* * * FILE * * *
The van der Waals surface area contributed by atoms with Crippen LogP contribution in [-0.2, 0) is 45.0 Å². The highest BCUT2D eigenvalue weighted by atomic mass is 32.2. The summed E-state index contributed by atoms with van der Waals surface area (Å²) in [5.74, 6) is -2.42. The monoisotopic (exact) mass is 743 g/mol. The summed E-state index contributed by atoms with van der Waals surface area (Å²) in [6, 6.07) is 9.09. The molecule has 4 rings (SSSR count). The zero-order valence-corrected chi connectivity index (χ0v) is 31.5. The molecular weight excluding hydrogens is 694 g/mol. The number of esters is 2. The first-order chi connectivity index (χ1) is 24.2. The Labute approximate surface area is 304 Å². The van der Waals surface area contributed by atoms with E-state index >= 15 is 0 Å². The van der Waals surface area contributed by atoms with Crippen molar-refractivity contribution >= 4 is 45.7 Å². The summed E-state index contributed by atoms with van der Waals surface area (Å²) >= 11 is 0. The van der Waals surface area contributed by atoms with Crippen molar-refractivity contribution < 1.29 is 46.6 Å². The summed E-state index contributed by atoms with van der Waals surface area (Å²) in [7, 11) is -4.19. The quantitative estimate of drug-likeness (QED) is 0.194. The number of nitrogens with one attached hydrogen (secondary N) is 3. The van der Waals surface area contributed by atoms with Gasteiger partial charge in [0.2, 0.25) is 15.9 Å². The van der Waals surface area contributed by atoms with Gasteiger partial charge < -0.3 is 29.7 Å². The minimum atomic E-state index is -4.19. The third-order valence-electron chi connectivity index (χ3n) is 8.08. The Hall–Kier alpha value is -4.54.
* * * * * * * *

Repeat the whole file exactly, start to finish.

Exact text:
The van der Waals surface area contributed by atoms with Crippen LogP contribution in [-0.2, 0) is 45.0 Å². The highest BCUT2D eigenvalue weighted by atomic mass is 32.2. The summed E-state index contributed by atoms with van der Waals surface area (Å²) in [5.74, 6) is -2.42. The monoisotopic (exact) mass is 743 g/mol. The summed E-state index contributed by atoms with van der Waals surface area (Å²) in [6, 6.07) is 9.09. The molecule has 4 rings (SSSR count). The zero-order valence-corrected chi connectivity index (χ0v) is 31.5. The molecular weight excluding hydrogens is 694 g/mol. The number of esters is 2. The first-order chi connectivity index (χ1) is 24.2. The Labute approximate surface area is 304 Å². The van der Waals surface area contributed by atoms with E-state index >= 15 is 0 Å². The van der Waals surface area contributed by atoms with Crippen molar-refractivity contribution >= 4 is 45.7 Å². The summed E-state index contributed by atoms with van der Waals surface area (Å²) >= 11 is 0. The van der Waals surface area contributed by atoms with Crippen molar-refractivity contribution < 1.29 is 46.6 Å². The summed E-state index contributed by atoms with van der Waals surface area (Å²) in [7, 11) is -4.19. The quantitative estimate of drug-likeness (QED) is 0.194. The number of nitrogens with one attached hydrogen (secondary N) is 3. The van der Waals surface area contributed by atoms with Gasteiger partial charge in [0.2, 0.25) is 15.9 Å². The van der Waals surface area contributed by atoms with Gasteiger partial charge < -0.3 is 29.7 Å². The minimum atomic E-state index is -4.19. The third-order valence-electron chi connectivity index (χ3n) is 8.08. The Hall–Kier alpha value is -4.54.